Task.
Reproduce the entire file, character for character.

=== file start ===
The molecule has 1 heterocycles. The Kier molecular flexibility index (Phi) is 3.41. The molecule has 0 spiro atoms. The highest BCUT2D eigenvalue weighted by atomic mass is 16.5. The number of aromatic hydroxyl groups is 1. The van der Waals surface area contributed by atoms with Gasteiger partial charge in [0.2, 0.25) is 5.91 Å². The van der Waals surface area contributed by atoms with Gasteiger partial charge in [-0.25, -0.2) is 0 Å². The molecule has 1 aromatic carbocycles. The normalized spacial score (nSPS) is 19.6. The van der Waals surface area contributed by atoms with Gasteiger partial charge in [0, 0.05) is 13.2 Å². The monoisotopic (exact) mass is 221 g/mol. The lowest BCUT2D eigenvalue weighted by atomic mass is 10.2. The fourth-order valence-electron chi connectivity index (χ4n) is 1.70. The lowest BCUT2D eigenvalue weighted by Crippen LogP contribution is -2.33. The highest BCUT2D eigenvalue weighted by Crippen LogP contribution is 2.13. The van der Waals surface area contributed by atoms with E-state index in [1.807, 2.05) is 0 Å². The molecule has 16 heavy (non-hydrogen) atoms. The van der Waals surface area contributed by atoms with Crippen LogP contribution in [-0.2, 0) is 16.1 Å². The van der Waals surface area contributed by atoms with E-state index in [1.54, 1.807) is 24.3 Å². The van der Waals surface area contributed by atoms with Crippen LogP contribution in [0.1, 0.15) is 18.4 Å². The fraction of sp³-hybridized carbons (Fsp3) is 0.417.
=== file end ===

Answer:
The molecule has 1 heterocycles. The Kier molecular flexibility index (Phi) is 3.41. The molecule has 0 spiro atoms. The highest BCUT2D eigenvalue weighted by atomic mass is 16.5. The number of aromatic hydroxyl groups is 1. The van der Waals surface area contributed by atoms with Gasteiger partial charge in [0.2, 0.25) is 5.91 Å². The van der Waals surface area contributed by atoms with Gasteiger partial charge in [-0.25, -0.2) is 0 Å². The molecule has 1 aromatic carbocycles. The normalized spacial score (nSPS) is 19.6. The van der Waals surface area contributed by atoms with Gasteiger partial charge in [0, 0.05) is 13.2 Å². The monoisotopic (exact) mass is 221 g/mol. The lowest BCUT2D eigenvalue weighted by atomic mass is 10.2. The fourth-order valence-electron chi connectivity index (χ4n) is 1.70. The lowest BCUT2D eigenvalue weighted by Crippen LogP contribution is -2.33. The highest BCUT2D eigenvalue weighted by Crippen LogP contribution is 2.13. The van der Waals surface area contributed by atoms with E-state index in [1.807, 2.05) is 0 Å². The molecule has 16 heavy (non-hydrogen) atoms. The van der Waals surface area contributed by atoms with Crippen LogP contribution in [-0.2, 0) is 16.1 Å². The van der Waals surface area contributed by atoms with E-state index in [1.54, 1.807) is 24.3 Å². The van der Waals surface area contributed by atoms with Crippen LogP contribution in [0.1, 0.15) is 18.4 Å². The fraction of sp³-hybridized carbons (Fsp3) is 0.417.